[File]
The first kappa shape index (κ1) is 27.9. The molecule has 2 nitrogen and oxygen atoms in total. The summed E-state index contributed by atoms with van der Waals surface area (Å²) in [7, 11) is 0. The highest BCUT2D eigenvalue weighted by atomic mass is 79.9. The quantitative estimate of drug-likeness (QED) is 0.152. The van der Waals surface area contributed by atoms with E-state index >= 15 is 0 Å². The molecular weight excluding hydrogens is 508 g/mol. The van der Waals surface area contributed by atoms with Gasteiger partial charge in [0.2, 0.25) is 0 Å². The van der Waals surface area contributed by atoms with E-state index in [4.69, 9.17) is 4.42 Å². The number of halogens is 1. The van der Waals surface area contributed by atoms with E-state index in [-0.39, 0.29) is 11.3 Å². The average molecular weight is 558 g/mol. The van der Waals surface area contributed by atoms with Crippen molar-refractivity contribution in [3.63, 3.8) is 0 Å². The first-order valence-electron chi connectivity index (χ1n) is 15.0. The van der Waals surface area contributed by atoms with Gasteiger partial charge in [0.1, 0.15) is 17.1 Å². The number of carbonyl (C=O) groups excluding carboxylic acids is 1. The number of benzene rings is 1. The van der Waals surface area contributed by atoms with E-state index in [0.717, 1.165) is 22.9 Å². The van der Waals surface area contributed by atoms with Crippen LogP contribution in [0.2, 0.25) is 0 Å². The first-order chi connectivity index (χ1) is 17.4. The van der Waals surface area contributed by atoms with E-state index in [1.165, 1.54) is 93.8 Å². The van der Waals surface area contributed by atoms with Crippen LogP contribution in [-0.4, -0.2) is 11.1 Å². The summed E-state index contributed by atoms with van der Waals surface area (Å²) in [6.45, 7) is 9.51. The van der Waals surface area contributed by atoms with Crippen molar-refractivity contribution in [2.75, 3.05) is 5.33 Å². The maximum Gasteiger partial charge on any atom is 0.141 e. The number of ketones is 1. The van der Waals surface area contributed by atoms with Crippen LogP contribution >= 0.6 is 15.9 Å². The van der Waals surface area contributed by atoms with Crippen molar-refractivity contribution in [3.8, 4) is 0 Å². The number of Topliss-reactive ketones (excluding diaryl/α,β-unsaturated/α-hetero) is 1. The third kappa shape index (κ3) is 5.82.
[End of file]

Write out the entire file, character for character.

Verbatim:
The first kappa shape index (κ1) is 27.9. The molecule has 2 nitrogen and oxygen atoms in total. The summed E-state index contributed by atoms with van der Waals surface area (Å²) in [7, 11) is 0. The highest BCUT2D eigenvalue weighted by atomic mass is 79.9. The quantitative estimate of drug-likeness (QED) is 0.152. The van der Waals surface area contributed by atoms with E-state index >= 15 is 0 Å². The molecular weight excluding hydrogens is 508 g/mol. The van der Waals surface area contributed by atoms with Gasteiger partial charge in [0.2, 0.25) is 0 Å². The van der Waals surface area contributed by atoms with E-state index in [4.69, 9.17) is 4.42 Å². The number of halogens is 1. The van der Waals surface area contributed by atoms with E-state index in [-0.39, 0.29) is 11.3 Å². The average molecular weight is 558 g/mol. The van der Waals surface area contributed by atoms with Crippen molar-refractivity contribution in [3.63, 3.8) is 0 Å². The first-order valence-electron chi connectivity index (χ1n) is 15.0. The van der Waals surface area contributed by atoms with Gasteiger partial charge in [0.1, 0.15) is 17.1 Å². The number of carbonyl (C=O) groups excluding carboxylic acids is 1. The number of benzene rings is 1. The van der Waals surface area contributed by atoms with E-state index in [0.717, 1.165) is 22.9 Å². The van der Waals surface area contributed by atoms with Crippen LogP contribution in [0.2, 0.25) is 0 Å². The first-order chi connectivity index (χ1) is 17.4. The van der Waals surface area contributed by atoms with E-state index in [1.165, 1.54) is 93.8 Å². The van der Waals surface area contributed by atoms with Crippen LogP contribution in [-0.4, -0.2) is 11.1 Å². The summed E-state index contributed by atoms with van der Waals surface area (Å²) in [6.45, 7) is 9.51. The van der Waals surface area contributed by atoms with Crippen molar-refractivity contribution in [2.75, 3.05) is 5.33 Å². The maximum Gasteiger partial charge on any atom is 0.141 e. The number of ketones is 1. The van der Waals surface area contributed by atoms with Crippen LogP contribution >= 0.6 is 15.9 Å². The van der Waals surface area contributed by atoms with Crippen molar-refractivity contribution in [3.8, 4) is 0 Å². The number of Topliss-reactive ketones (excluding diaryl/α,β-unsaturated/α-hetero) is 1. The third kappa shape index (κ3) is 5.82.